Everybody called him “Pistol,” and he fired off shots heard round the world. Rim shots that is. And snare rolls; and cymbal splashes, crashes and shimmers; and hi-hat snaps; and bass drum throbs that helped the Motown sound beat the ’60s chart competition time and time again.
Although a soon-to-be-released movie about the musicians who were the Motown sound’s sound may change this, he is virtually unknown outside of Detroit and the city’s jazz circle. But hundreds of well-wishers packed the Swanson Funeral Home last Friday to acknowledge Howard Richard “Pistol” Allen and the debt that musicians and music lovers in that circle felt they owed him. Pistol, who would have been 70 next month, lost his long fight with cancer the previous week. He was survived by his wife Barbara Ann Williams, 10 children, 14 grandchildren and three great-grandchildren.
The proceedings sometimes took on the air of an extended family reunion, give or take a few star-struck relatives. Folks seemed to swim through the room, doing the handshake and the hug as the preferred strokes. The space buzzed with recognition: “Teddy Harris.” “Bob Mojica.” “Marcus.” “Ralph.” “I haven’t seen you since …” “Weren’t you at …” “I was thinking about you the other day.” “Diana Ross was leaving as I was getting here.” (No, it wasn’t actually Diana Ross.) “Ain’t too many of us left.” “That’s Martha Reeves over there.” (Yes, it was.) “Where’s Stevie?” (Stevie Wonder was there, as was Berry Gordy’s sister and Motown Museum head Esther Gordy Edwards.)
Memories of Pistol poured out: Pistol the speedy, Pistol the teacher, Pistol the natural, Pistol the prankster, Pistol the caring friend and father.
Trumpeter Louis Smith, standing at the podium, recalled when he and Pistol were fellow hipster musicians at Manassas High School in Memphis, Tenn. They skipped classes to hang out in the practice room, sponged wisdom off Beale Street veterans, and sometimes earned $8.50 in a single night, “big money to us.”
Smith recalled the thrill of later meeting up with the mature Pistol and riding his beat, “just bouncing up and down in my shoes.”
“You just felt the rhythm no matter what,” Smith said. But you might have trouble keeping up. Smith was only one of many who talked about Pistol’s joy at taking the bebop classic “Cherokee” at impossible tempos. “We’d be struggling. He’d be laughing and laughing.”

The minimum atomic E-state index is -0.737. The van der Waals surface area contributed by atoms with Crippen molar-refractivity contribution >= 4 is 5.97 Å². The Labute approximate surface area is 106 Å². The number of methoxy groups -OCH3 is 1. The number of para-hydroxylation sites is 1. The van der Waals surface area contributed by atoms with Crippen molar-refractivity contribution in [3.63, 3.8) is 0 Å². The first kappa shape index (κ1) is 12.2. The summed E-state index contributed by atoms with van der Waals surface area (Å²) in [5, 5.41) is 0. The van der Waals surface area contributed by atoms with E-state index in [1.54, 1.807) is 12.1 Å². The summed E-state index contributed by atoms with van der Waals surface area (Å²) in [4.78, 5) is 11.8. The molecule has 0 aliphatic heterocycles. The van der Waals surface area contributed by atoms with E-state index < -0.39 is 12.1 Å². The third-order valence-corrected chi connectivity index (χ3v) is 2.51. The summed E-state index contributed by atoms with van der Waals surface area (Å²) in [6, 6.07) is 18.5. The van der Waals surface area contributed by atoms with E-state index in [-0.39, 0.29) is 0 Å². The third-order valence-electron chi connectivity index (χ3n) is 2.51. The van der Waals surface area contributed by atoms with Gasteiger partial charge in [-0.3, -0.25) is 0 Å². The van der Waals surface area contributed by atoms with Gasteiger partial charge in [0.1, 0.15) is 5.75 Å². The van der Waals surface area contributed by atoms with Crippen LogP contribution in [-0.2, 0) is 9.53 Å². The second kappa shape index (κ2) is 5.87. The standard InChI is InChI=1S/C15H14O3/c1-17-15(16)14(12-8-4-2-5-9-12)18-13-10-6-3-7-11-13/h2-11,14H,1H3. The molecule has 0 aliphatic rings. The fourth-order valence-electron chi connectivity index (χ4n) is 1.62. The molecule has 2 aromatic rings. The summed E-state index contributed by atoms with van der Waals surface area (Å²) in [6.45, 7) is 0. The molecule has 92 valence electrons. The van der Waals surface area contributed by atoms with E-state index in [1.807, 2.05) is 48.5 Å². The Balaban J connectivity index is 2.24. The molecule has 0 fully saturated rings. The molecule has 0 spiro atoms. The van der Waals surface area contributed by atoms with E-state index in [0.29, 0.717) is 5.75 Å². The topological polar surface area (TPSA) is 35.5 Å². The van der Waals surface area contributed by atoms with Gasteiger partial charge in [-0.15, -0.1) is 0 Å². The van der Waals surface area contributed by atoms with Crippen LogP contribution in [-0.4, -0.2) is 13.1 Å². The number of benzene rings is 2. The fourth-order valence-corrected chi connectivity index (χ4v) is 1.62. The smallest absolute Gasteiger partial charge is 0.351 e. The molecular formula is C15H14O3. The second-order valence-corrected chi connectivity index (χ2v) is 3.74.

In one story recounted, Pistol shows up at another band’s gig in his house slippers, pajamas and a beret. He hijacks the drum set, calls “Cherokee” at one of his ridiculous tempos and “blows everybody away and runs out the door.” Where someone else might have downed a nightcap to get to bed, Pistol apparently ran out for a quick hit of “Cherokee.”
The last story came from Allan Slutsky, whose Standing in the Shadows of Motown about Pistol and his fellow Motown session regulars is making the film festival rounds and is set for general release in the fall. The jazz-steeped studio core of Motown musicians — commonly known to insiders as the Funk Brothers — scored more No. 1 hits, by Slutsky’s count, than the Beatles, Rolling Stones, Beach Boys and Earth, Wind and Fire put together.
But because Motown never recorded the Funk Brothers as a unit, let alone listed their names in even the tiniest type on album covers, they were as anonymous to the world at large as the music they played was omnipresent. After Motown left Detroit in the early ’70s, after musicians like Pistol were no longer called for pop work, they by and large returned full time to the Detroit jazz scene, where they’d always been known by name. That’s not to say that they weren’t let down and bruised when the Motown years ended. Pistol said, “Fuck Motown,” and slammed the phone the first time Slutsky broached his film idea. It took him years to make peace with the Motown experience. “Anonymity takes it toll,” Slutsky said.
Slutsky lamented that after winning Pistol over to the project — which will include a CD release and a DVD — he wouldn’t be around to see the film pull him out of the shadows.
After the funeral crowd relocated for a feast and jam at Bert’s on Broadway, the film made its unofficial Detroit debut; a video played on a TV at the front of the room while the sound was piped through the space for the hundreds in attendance. There was Pistol on the screen, radiating life with his grin, playing with various ringers and the surviving Funk Brothers, including his drumming partner Uriel Jones, who was sitting just a step away from the TV screen. Post-Motown vocalists from Chaka Khan to Joan Osborne to Bootsy Collins and Ben Harper took turns onscreen riding the brotherly funk, interspersed with interviews, archival footage and other documentary fare.
At a nearby table, Lottie the Body, legendary show dancer and MC, raised her wine glass to the drummer’s image on the tube. “Pistol is kicking ass,” she pronounced. “I can just see him in here. Pistol’s spirit is in here.” And in a far corner, a woman sitting alone communed with musical spirits her own way, lip-synching the chorus to “You Really Got a Hold on Me.” “Hold me, hold me, hold me, hold me,” she silently mouthed.
Later in the afternoon, the talking and eating gave way to music making. Musicians played jazz standards like “Just Friends,” and “Blue ’n’ Boogie” and “Giant Steps,” blues like “Hootchie Cootchie Man” and “Wild Women Don’t Get the Blues,” precursors to the Motown classics like “My Cherie Amour” and “(Love is Like a) Heatwave” that also rocked the stage.
“Sing it for Pistol, y’all,” Martha Reeves wailed while Wonder pounded the chords to “Signed, Sealed, Delivered I’m Yours.”
The day of remembrance and farewell that had begun before noon carried on toward nightfall, ending only when Funk Brother Jones left and took his drum set with him.W. Kim Heron is the Metro Times managing editor. Send comments to firstname.lastname@example.org.
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